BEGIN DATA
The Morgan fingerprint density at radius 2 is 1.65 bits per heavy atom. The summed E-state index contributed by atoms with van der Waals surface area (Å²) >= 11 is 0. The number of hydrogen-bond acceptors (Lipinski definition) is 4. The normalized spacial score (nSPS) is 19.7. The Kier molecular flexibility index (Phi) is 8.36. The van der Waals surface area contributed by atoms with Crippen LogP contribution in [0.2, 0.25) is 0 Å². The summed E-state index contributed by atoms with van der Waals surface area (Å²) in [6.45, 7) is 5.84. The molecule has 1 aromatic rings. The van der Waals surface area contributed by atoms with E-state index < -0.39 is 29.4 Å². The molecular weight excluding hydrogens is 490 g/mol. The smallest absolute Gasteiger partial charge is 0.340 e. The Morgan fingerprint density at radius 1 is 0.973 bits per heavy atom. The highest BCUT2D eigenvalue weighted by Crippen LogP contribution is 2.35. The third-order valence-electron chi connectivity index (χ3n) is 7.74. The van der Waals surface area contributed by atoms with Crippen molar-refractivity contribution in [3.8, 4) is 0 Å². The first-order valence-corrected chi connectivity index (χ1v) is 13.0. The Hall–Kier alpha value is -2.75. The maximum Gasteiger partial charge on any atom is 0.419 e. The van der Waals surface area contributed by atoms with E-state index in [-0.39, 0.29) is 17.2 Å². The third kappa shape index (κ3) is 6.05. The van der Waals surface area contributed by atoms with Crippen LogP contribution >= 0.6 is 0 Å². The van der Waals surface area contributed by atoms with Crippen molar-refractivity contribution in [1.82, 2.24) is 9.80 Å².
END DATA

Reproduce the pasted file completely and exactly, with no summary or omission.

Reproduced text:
The Morgan fingerprint density at radius 2 is 1.65 bits per heavy atom. The summed E-state index contributed by atoms with van der Waals surface area (Å²) >= 11 is 0. The number of hydrogen-bond acceptors (Lipinski definition) is 4. The normalized spacial score (nSPS) is 19.7. The Kier molecular flexibility index (Phi) is 8.36. The van der Waals surface area contributed by atoms with Crippen LogP contribution in [0.2, 0.25) is 0 Å². The summed E-state index contributed by atoms with van der Waals surface area (Å²) in [6.45, 7) is 5.84. The molecule has 1 aromatic rings. The van der Waals surface area contributed by atoms with E-state index < -0.39 is 29.4 Å². The molecular weight excluding hydrogens is 490 g/mol. The smallest absolute Gasteiger partial charge is 0.340 e. The Morgan fingerprint density at radius 1 is 0.973 bits per heavy atom. The highest BCUT2D eigenvalue weighted by Crippen LogP contribution is 2.35. The third-order valence-electron chi connectivity index (χ3n) is 7.74. The van der Waals surface area contributed by atoms with Crippen molar-refractivity contribution in [3.8, 4) is 0 Å². The first-order valence-corrected chi connectivity index (χ1v) is 13.0. The Hall–Kier alpha value is -2.75. The maximum Gasteiger partial charge on any atom is 0.419 e. The van der Waals surface area contributed by atoms with E-state index in [-0.39, 0.29) is 17.2 Å². The third kappa shape index (κ3) is 6.05. The van der Waals surface area contributed by atoms with Crippen LogP contribution >= 0.6 is 0 Å². The van der Waals surface area contributed by atoms with Crippen molar-refractivity contribution in [1.82, 2.24) is 9.80 Å².